Where earlier Android devices sported a rather clunky, unfinished graphical user interface, the latest Android device from Google appears like a production quality product, according to AndroidCommunity.com. The user interface has some really interesting touches, with most importantly, the unlock screen. Instead of using a drag switch like the iPhone, it shows nine dots, and your password is basically a game of connect-the-dots, and the patterns can be made as simple or as complicated as you want. That's a fairly clever way of securing your device, and fits very well into the paradigm of the touch-driven interface.
Another nice touch is the status bar atop the screen. It shows the time, any notifications, appointments, you name it. You can drag the status bar downwards to reveal a shelf which contains large buttons that give you access to the actual notifications and appointments. I'm sure fans of the Amiga have flashbacks to their dragable desktops.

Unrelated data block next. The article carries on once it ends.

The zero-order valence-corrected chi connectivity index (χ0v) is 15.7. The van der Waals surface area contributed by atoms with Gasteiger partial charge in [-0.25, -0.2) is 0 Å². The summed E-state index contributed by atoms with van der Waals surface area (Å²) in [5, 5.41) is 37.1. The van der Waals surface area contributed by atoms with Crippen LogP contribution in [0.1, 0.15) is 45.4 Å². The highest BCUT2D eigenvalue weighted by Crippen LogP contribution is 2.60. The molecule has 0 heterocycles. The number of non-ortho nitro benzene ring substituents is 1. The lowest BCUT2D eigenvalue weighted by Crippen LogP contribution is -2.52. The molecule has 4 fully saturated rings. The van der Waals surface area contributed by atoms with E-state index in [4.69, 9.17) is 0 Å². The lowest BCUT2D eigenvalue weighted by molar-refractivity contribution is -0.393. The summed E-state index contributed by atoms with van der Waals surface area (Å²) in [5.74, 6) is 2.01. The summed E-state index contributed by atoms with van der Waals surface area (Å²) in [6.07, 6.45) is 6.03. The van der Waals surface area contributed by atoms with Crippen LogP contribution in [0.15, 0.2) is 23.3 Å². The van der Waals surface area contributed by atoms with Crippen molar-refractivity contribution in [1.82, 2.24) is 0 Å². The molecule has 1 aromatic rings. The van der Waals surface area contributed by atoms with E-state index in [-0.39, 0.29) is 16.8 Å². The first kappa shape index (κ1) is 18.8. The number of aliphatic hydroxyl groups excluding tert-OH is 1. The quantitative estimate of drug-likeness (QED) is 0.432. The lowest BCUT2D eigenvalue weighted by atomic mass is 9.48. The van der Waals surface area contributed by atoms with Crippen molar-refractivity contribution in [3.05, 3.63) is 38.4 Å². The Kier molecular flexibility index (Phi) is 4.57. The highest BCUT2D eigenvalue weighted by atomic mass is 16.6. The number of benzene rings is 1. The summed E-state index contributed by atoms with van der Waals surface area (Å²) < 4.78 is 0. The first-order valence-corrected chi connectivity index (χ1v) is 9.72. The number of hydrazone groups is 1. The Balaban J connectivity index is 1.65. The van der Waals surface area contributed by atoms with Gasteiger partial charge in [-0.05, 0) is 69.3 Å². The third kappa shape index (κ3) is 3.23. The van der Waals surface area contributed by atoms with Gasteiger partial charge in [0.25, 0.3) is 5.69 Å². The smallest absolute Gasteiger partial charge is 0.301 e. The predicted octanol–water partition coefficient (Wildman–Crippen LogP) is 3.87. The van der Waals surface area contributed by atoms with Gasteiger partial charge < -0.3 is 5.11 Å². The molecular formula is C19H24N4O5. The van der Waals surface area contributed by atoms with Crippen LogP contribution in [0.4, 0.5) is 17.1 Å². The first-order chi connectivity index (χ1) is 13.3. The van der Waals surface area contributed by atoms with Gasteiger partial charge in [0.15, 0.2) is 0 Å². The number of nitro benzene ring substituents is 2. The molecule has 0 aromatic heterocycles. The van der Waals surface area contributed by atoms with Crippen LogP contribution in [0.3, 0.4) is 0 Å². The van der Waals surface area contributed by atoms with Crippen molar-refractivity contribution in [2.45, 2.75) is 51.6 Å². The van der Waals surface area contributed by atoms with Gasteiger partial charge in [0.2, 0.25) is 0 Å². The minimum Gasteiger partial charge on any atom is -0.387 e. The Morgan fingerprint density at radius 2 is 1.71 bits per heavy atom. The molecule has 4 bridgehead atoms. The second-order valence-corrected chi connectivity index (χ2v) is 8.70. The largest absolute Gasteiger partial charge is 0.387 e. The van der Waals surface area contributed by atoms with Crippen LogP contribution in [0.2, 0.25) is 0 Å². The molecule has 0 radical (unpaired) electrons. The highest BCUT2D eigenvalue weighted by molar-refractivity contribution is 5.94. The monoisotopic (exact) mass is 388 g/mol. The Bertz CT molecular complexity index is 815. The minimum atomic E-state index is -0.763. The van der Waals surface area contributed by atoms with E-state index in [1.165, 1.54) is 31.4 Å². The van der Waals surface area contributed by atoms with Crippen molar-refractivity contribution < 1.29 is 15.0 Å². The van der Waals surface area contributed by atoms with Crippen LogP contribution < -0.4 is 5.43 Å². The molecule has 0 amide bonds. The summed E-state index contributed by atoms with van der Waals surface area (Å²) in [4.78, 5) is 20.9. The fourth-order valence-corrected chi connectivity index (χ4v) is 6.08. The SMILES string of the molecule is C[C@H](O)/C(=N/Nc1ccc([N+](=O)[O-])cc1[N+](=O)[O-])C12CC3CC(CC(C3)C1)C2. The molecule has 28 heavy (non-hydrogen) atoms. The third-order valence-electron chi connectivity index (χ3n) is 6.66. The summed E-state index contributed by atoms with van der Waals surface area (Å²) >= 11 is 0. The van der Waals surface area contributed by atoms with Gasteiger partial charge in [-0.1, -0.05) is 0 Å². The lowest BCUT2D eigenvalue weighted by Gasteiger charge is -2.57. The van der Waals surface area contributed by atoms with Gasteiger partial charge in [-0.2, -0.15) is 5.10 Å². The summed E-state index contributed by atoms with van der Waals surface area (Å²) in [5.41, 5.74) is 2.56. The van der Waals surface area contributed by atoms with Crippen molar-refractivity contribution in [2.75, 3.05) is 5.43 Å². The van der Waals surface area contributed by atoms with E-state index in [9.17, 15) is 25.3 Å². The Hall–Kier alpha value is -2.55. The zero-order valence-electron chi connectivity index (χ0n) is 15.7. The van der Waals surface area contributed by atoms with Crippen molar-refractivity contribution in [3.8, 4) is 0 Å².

The device also supports multiple desktops. You can swipe to reveal another desktop, which you can fill with desk accessories (not widgets) or shortcuts to contacts, programs, or web bookmarks. This looks like a drop-dead-obvious method of extending screen real estate without having to resort to tedious scrollbars - a UI element that really doesn't work very well on small screens and touch screens.
The Google Maps implementation also has a very interesting feature:
All in all, it seems as if the iPhone will be getting some serious competition, which can only be seen as a good thing - especially seeing Android is not tied to one vendor, and thusly, not tied to a single carrier or device.